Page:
G. K. C. on grandmothers

A commenter on another blog recently wrote two comments, which I here telescope together, as the second was explicitly written as a correction to the first:

If we are to have a stable, functional society, women can have equal rights and political participation, or they can have a functional exemption from moral consequences. They cannot have both.

The disjunction is true and logical, and not only of women, but of human beings generally. But ‘a stable, functional society’ has nothing to do with the case. It is a red herring, and a red herring of a particularly insidious type, because it amounts to denying that the question is one of morals at all. Chesterton made the point very neatly a century ago:

But the whole modern world, or at any rate the whole modern Press, has a perpetual and consuming terror of plain morals. Men always attempt to avoid condemning a thing upon merely moral grounds. If I beat my grandmother to death to-morrow in the middle of Battersea Park, you may be perfectly certain that people will say everything about it except the simple and fairly obvious fact that it is wrong. Some will call it insane; that is, will accuse it of a deficiency of intelligence. This is not necessarily true at all. You could not tell whether the act was unintelligent or not unless you knew my grandmother. Some will call it vulgar, disgusting, and the rest of it; that is, they will accuse it of a lack of manners. Perhaps it does show a lack of manners; but this is scarcely its most serious disadvantage. Others will talk about the loathsome spectacle and the revolting scene; that is, they will accuse it of a deficiency of art, or æsthetic beauty. This again depends on the circumstances: in order to be quite certain that the appearance of the old lady has definitely deteriorated under the process of being beaten to death, it is necessary for the philosophical critic to be quite certain how ugly she was before. Another school of thinkers will say that the action is lacking in efficiency: that it is an uneconomic waste of a good grandmother. But that could only depend on the value, which is again an individual matter. The only real point that is worth mentioning is that the action is wicked, because your grandmother has a right not to be beaten to death. But of this simple moral explanation modern journalism has, as I say, a standing fear. It will call the action anything else – mad, bestial, vulgar, idiotic, rather than call it sinful.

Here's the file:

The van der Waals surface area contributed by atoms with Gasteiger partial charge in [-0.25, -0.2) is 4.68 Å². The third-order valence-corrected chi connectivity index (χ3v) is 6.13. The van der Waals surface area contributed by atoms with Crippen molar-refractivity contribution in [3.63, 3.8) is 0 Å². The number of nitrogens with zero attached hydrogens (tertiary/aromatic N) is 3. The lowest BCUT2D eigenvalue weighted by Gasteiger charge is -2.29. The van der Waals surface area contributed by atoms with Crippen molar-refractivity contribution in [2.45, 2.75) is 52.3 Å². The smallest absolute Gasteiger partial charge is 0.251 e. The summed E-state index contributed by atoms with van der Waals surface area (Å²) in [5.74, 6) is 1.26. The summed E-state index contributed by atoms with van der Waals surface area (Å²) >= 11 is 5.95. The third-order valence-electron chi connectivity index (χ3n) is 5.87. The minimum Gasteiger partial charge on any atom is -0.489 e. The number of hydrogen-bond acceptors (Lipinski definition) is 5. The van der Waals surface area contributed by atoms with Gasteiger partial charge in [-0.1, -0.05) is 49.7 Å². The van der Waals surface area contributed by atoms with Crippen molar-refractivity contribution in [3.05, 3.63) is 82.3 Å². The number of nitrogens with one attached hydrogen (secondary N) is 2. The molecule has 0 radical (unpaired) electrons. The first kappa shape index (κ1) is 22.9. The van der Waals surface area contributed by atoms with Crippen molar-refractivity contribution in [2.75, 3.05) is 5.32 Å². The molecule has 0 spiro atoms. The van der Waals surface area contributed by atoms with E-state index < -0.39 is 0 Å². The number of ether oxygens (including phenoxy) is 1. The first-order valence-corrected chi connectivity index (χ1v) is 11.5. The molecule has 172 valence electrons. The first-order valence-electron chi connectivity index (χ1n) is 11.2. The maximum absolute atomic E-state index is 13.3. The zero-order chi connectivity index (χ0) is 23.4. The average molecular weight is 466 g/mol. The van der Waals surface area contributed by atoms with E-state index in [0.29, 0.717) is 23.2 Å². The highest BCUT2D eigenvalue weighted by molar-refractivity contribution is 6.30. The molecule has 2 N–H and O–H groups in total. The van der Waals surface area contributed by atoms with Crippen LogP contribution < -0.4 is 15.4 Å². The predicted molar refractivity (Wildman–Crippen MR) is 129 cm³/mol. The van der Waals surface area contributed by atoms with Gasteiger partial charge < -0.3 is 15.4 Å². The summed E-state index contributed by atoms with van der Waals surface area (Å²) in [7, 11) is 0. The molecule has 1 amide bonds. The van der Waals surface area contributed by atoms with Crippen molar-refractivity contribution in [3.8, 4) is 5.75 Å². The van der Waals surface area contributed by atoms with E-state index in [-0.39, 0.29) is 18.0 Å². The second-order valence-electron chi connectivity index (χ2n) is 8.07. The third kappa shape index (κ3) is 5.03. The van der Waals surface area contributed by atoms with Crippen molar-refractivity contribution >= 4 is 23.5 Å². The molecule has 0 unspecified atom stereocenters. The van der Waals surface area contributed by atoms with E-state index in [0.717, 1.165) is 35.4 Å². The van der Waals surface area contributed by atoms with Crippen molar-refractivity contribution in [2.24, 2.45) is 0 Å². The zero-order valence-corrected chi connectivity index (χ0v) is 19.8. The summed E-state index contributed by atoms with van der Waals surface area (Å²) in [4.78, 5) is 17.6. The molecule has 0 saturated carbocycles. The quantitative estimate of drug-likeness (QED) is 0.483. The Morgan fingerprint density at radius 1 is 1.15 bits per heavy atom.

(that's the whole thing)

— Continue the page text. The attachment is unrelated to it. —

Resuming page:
—G. K. Chesterton, ‘The Boy’ (in All Things Considered)

The only real point worth mentioning about ‘functional exemptions from moral consequences’ is that it is morally wrong to exempt anyone from moral standards, which, in so far as they are moral, must be universal if they are not meaningless. Stable and functional societies have been built upon chattel slavery, helotry, human sacrifice, and any number of other wicked and revolting practices. That does not mean that it was either wise or right to do so, or to exempt those societies from the particular moral standards that were outraged by their customs.

Dr. Samuel Johnson observed, as a good Tory opposed to the American war of independence, that the people who yapped the loudest about liberty were the slaveholding planters of Virginia. The inconsistency had to be paid for; and it was, within a century, when the accounts were squared with a million gallons of blood. Yet those slaveholders were paragons of the moral law compared to a good many of our modern opinion-makers and cultural leaders. They should be opposed because they are wrong, for they are wrong; not because they cannot succeed, for they manifestly do succeed.